Thanks to our friends at the Free Grace Broadcaster, Georgia Right to Life, HALO-voice, Life Guardian Foundation, Truth About Organ Donation, Celebrate Life Magazine, Crisis Magazine, American Thinker, and The World View, this site is gaining more subscribers daily. So, Chris Bogosh and I - Heidi - want to take a moment to welcome you all and give you a behind the scenes look at how this all got started.
As we detail in our book, Harvesting Organs and Cherishing Life, I trained as an anesthesiologist at the University of Wisconsin Hospital during the late 1980s. Late one afternoon in my first year of residency, in 1989, I reported for night call duty and was asked to go up to the ICU and prepare an organ donor for surgery. By this time, I had pre-op’d many patients, but an organ donor was something new for me. I didn’t want to look stupid, so I casually asked the attending anesthesiologist, “An organ donor? Anything different I should know?” He laughed, which was horrifying then and more so now, “Just be sure someone has actually declared him brain dead. The transplant team can be a little…eager.”
I went up to the ICU and reviewed the donor’s chart. He was my age at the time and had suffered a head injury in a motorcycle accident. The neurologist had declared him “brain dead” and the family had consented to organ donation. As I went to examine the young man, I remember being relieved that his family was not there with him. Usually, anesthesiologists try to reassure the family that we will take excellent care of their loved one. But what do you say to the family when their son isn’t coming back?
I filled out the pre-operative assessment form, noting that he had a normal heart rate, blood pressure, and excellent blood oxygenation. He was warm and pink as I listened to his heart and lungs. I did my own quick review of some of the tests for brain death just to be sure, as he didn’t look dead. I pinched his nailbed and rubbed his sternum - no response. I checked his pupils, corneas, and oculo-cephalic reflexes - nothing.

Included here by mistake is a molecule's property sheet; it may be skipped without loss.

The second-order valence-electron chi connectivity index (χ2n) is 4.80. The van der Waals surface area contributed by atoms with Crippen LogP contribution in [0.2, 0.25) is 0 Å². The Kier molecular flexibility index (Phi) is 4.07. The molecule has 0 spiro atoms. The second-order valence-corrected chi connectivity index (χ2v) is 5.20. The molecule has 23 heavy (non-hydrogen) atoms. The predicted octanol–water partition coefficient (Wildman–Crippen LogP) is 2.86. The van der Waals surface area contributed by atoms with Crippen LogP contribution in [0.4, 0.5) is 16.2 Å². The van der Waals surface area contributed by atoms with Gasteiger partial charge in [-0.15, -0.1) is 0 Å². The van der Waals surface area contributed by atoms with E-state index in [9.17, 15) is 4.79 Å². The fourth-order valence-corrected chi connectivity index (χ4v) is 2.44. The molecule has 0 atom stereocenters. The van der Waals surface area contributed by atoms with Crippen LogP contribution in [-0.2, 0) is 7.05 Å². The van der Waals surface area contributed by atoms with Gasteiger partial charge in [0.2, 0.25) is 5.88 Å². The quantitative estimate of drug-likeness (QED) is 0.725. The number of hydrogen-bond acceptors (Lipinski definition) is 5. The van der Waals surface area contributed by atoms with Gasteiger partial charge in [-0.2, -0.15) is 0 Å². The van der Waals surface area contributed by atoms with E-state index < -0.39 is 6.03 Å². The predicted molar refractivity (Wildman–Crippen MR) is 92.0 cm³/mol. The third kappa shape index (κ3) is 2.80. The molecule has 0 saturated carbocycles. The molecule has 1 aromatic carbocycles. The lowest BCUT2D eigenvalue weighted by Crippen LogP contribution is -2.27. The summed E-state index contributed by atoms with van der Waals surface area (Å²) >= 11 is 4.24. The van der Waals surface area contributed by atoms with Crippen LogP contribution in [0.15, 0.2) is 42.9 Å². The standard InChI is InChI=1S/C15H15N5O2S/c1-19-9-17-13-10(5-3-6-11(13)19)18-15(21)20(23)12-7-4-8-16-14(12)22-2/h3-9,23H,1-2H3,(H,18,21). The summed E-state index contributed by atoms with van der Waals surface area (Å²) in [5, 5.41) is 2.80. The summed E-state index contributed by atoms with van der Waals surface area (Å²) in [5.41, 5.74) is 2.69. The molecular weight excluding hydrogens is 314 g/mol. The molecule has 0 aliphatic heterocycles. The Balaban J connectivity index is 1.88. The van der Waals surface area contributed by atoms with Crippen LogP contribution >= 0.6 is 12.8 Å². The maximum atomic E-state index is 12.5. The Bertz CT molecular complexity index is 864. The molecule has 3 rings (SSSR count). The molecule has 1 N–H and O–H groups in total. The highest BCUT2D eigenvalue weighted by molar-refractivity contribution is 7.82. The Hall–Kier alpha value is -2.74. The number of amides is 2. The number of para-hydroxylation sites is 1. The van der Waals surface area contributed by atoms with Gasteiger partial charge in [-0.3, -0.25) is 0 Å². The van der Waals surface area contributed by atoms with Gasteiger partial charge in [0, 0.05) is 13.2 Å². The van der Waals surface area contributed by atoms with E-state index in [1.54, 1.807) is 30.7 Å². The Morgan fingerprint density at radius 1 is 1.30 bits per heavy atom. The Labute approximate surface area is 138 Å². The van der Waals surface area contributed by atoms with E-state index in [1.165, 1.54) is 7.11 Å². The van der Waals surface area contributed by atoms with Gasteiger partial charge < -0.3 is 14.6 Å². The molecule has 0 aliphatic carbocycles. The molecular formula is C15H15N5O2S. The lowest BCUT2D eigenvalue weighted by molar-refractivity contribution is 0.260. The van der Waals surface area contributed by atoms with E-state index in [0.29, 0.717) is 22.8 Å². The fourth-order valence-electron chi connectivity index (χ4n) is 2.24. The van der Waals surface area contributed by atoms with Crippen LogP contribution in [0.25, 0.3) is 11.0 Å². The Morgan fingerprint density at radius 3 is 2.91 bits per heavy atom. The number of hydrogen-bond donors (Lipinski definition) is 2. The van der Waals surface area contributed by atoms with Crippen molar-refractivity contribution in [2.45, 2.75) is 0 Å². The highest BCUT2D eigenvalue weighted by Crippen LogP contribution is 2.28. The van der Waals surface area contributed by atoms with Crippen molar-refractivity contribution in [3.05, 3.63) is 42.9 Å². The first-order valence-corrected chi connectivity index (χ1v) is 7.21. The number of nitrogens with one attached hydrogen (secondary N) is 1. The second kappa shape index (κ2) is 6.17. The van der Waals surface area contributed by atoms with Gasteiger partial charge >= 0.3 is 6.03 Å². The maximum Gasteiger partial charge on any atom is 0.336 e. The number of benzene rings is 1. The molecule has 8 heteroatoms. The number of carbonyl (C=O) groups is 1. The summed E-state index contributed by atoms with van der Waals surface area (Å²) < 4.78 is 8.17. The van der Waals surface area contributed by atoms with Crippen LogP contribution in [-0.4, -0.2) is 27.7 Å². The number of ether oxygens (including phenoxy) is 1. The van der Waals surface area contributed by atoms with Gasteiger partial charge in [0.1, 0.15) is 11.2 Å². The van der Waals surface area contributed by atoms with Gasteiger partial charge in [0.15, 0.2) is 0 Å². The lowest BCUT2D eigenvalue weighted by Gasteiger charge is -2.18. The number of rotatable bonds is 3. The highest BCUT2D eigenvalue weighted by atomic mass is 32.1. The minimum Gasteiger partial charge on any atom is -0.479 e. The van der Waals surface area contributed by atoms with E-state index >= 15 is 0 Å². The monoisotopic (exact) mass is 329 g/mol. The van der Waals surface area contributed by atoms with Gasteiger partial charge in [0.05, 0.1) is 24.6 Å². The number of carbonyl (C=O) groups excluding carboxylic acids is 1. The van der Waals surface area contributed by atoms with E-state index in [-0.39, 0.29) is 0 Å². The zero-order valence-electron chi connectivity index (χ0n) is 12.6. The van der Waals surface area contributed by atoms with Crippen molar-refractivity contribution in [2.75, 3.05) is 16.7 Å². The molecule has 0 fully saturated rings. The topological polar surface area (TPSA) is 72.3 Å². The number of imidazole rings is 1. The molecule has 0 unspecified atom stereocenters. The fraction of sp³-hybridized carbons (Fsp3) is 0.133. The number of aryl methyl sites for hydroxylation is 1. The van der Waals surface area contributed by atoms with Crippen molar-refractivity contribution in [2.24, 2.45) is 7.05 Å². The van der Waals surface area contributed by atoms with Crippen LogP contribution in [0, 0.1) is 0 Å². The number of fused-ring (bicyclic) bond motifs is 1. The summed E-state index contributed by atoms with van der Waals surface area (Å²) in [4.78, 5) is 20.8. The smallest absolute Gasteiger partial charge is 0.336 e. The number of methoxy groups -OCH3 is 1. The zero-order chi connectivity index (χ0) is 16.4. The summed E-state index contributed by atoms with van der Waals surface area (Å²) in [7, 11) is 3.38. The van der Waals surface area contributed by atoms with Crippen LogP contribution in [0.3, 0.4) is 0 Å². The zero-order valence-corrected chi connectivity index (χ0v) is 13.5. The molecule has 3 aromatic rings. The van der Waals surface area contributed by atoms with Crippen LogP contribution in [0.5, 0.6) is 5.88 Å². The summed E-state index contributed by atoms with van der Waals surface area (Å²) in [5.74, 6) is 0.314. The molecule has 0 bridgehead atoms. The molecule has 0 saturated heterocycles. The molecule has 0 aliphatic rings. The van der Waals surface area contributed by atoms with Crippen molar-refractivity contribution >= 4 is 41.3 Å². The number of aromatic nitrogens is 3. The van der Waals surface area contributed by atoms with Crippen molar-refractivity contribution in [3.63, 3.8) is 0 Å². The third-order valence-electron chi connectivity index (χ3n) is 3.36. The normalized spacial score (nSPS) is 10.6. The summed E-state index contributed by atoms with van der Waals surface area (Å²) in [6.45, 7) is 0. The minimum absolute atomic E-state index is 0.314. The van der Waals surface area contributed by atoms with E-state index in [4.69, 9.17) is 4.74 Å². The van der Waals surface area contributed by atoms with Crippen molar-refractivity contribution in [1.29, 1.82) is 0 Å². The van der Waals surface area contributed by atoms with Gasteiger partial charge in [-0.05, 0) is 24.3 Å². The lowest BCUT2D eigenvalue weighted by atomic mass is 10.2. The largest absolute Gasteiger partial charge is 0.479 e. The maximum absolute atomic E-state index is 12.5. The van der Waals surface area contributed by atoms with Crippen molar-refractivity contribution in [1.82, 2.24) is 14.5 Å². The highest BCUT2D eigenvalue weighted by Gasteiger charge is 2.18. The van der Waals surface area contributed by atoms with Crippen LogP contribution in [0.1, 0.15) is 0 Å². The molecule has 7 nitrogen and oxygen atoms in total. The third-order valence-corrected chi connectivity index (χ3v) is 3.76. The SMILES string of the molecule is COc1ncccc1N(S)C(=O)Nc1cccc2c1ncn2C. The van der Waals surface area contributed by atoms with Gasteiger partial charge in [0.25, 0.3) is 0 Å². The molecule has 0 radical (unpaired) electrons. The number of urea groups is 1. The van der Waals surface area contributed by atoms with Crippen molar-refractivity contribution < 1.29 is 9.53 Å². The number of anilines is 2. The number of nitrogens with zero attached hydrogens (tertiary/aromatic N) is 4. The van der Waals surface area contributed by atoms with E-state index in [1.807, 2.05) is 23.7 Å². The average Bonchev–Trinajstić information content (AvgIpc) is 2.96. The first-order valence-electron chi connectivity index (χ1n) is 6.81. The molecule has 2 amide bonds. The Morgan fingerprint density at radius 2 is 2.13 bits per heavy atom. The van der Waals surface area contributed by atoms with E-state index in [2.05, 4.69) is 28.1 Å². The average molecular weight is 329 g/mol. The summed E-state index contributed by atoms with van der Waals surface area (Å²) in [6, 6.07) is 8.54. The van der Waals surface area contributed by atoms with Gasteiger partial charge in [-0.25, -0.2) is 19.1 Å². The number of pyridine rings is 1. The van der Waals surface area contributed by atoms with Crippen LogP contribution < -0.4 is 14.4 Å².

I went back to the OR and reported my findings to the attending anesthesiologist who would be supervising me for the case. I told him my plan to give a balanced anesthetic with a narcotic to control pain and a neuromuscular blocker to keep the patient from moving during the surgery. “Better add an amnestic agent to block consciousness,” he said. I was confused. “But he’s dead,” I asked, “Why do we have to worry about consciousness?” My supervisor gave me a pointed look over his mask, “Just in case.”
So, I took a young man with stable vital signs and a beating heart to the operating room to have his organs removed. The process was no different from the many other patients I had brought down on a ventilator from the ICU for surgery. He responded to incision and sternotomy - sawing open the breastbone - just like anyone else. At one point his blood pressure didn’t normalize after additional narcotic, making me wonder if awareness was the issue. I gave the amnestic drug to block consciousness, like my supervisor had recommended, and his blood pressure came down immediately.
I remember being very confused by all this when the surgeon looked at me over the drape. “You can inflate the lungs one more time and then disconnect everything, we’re done with you.” I think I stared at him long enough that he may have had to say it twice, but I did as he asked. I disconnected the ventilator, turned off all the drips, and walked away without saying a word.
I went on to have a busy night on call, slept the next day, and jumped right back into the fast-flowing stream of medical training after that. I never did another organ harvest anesthetic, (These are usually given to the newbies, since ‘what can go wrong? After all, the patient is “dead” already.’) though I did give anesthesia for many organ recipients since UW-Madison is a busy transplant center. After my training, I practiced for one year as an operating room anesthesiologist, realized that I missed talking to my patients, and entered full time pain management practice.